The U.S. prison system has been under increasing scrutiny in recent years for issues such as systemic racism, inhumane conditions, overcrowding, and sexual violence. While these issues are extremely pressing, another important issue, forced prison labor, is often overlooked. Therefore, as a labor rights organization, Verité determined that we could most effectively contribute to the critique of the U.S. prison system by lending an international human rights lens to the conversation on prison labor. For this briefing document, Verité carried out desk-based research to analyze the risk of forced labor in U.S. prisons based on the International Labor Organization’s (ILO) standards, guidance, and indicators of forced labor. Under each of these frameworks, Verité found a high risk of forced labor in the U.S. prison system. Recently, prison labor has made international headlines in other parts of the world, including prison-made goods in China linked to international supply chains and proposals by the governments of Malaysia and Thailand to use prison labor to address labor shortages in certain sectors during the COVID-19 pandemic. While the media, civil society organizations, and governments rightfully critique the prison labor situations in other countries, we urge all stakeholders to apply the same level of scrutiny to the U.S. prison labor system, while also paying careful attention to the role that race plays in incarceration in the United States.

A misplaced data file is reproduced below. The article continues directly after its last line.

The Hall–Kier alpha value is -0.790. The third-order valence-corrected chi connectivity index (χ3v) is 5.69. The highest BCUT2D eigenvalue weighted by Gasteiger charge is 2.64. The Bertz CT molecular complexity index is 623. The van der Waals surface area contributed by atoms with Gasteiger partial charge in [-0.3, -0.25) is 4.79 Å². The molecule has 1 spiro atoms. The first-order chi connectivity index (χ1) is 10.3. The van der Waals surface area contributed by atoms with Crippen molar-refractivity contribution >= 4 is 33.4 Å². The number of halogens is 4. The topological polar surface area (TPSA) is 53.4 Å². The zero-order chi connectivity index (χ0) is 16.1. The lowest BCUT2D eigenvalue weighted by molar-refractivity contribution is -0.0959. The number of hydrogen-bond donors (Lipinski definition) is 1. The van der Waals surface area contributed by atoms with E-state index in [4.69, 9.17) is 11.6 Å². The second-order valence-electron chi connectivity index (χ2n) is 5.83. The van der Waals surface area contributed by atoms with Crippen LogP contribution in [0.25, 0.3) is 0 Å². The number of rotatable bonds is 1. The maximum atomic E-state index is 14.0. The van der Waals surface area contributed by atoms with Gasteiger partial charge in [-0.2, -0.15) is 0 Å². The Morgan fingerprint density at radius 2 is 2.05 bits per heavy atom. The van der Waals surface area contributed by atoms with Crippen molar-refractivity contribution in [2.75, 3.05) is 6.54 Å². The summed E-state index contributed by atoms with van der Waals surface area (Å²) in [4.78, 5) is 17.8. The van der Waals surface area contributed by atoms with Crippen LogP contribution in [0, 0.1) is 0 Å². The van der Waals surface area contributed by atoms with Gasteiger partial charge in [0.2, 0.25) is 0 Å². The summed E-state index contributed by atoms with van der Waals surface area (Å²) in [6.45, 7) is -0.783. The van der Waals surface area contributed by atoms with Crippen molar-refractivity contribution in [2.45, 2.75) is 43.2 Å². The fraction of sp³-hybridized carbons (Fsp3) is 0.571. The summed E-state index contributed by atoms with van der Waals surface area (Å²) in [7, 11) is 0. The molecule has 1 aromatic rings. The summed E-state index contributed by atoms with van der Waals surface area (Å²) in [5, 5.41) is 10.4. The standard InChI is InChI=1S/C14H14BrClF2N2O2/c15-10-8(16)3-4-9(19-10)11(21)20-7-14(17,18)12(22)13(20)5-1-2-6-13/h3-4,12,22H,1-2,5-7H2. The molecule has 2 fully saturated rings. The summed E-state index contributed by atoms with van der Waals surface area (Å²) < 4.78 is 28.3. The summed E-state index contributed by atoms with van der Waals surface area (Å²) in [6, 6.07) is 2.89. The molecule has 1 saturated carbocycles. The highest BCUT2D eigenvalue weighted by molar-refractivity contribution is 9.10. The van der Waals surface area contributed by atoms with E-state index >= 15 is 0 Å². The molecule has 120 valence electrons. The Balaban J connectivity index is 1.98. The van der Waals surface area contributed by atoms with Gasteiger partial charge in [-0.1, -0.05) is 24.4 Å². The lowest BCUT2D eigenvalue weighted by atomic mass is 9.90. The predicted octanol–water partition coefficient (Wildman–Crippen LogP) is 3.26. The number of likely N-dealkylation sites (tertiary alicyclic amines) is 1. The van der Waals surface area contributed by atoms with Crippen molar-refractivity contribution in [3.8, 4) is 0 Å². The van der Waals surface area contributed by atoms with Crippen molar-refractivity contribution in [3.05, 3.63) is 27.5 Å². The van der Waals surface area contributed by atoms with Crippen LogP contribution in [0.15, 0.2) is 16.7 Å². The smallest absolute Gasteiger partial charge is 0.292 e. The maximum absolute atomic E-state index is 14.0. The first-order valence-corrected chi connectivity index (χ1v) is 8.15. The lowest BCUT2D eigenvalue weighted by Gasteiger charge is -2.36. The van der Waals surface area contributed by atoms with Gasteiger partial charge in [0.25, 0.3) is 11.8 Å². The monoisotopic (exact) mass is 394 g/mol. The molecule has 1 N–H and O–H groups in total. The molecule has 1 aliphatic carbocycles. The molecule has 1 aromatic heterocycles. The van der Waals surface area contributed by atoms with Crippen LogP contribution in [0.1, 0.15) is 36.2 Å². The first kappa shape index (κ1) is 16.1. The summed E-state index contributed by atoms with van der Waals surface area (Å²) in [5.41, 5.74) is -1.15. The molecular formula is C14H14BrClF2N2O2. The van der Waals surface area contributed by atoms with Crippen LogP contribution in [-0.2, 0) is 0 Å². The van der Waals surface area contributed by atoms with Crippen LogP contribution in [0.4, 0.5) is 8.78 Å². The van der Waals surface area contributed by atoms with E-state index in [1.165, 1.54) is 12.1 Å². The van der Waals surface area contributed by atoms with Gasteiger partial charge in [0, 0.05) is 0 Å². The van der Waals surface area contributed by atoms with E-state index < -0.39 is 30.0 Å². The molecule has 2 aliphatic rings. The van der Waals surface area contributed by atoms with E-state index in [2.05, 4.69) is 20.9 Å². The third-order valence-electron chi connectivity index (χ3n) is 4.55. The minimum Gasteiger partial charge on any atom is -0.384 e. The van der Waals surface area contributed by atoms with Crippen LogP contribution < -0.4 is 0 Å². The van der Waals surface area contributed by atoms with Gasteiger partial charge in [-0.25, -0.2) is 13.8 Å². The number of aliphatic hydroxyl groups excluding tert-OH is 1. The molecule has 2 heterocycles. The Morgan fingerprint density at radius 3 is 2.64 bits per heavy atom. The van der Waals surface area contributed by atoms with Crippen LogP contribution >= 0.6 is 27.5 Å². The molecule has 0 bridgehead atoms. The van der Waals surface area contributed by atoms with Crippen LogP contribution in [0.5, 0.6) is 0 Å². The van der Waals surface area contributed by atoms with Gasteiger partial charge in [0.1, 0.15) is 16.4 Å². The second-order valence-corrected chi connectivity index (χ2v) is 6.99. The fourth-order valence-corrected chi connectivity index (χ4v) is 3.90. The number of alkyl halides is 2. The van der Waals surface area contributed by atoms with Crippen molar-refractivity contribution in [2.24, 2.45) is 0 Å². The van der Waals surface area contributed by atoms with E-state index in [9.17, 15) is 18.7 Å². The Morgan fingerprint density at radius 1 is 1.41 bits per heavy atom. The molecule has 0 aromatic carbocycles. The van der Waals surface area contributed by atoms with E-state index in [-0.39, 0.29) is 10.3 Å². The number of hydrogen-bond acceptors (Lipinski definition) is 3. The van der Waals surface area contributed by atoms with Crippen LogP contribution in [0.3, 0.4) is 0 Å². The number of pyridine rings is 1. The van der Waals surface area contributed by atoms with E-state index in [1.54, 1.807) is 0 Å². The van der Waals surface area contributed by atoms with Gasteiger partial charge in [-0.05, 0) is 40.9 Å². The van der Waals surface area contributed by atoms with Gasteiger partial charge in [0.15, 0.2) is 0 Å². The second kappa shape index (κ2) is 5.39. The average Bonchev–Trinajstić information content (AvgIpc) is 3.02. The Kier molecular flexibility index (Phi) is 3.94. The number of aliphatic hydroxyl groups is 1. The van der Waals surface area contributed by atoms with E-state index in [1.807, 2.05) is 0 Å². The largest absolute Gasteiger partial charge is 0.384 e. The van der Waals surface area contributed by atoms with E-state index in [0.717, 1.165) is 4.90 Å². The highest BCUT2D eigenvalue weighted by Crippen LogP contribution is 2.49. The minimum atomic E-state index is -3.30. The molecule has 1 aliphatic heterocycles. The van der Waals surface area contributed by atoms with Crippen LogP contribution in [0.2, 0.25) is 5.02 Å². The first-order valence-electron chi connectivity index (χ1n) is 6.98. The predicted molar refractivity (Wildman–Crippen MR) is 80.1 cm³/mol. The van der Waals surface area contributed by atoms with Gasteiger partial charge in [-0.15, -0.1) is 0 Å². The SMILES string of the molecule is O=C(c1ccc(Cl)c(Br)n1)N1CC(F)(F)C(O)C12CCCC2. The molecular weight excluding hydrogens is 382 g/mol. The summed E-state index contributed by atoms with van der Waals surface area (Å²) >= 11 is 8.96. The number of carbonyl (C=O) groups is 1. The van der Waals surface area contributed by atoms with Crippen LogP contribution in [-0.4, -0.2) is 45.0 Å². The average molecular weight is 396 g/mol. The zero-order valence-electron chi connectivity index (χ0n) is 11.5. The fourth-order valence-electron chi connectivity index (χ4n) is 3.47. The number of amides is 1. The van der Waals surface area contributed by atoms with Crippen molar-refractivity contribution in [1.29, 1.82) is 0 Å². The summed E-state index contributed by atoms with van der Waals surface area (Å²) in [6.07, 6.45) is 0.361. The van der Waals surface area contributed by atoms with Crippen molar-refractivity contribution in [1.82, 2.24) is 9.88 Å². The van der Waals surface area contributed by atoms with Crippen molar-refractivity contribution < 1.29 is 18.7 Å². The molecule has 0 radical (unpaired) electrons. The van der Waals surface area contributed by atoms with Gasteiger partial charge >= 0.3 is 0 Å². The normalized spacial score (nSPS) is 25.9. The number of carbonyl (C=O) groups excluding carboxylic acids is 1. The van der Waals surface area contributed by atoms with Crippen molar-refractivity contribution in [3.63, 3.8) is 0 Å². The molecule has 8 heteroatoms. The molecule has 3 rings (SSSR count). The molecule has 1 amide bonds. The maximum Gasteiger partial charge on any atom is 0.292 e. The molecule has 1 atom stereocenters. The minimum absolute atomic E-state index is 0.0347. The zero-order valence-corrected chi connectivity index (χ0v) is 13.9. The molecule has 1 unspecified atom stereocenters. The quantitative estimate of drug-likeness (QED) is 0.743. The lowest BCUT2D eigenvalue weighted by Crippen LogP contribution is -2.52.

Work behind bars: Analysis of prison labor in the United States based on international labor standards - Verité, June 2022 DOWNLOAD














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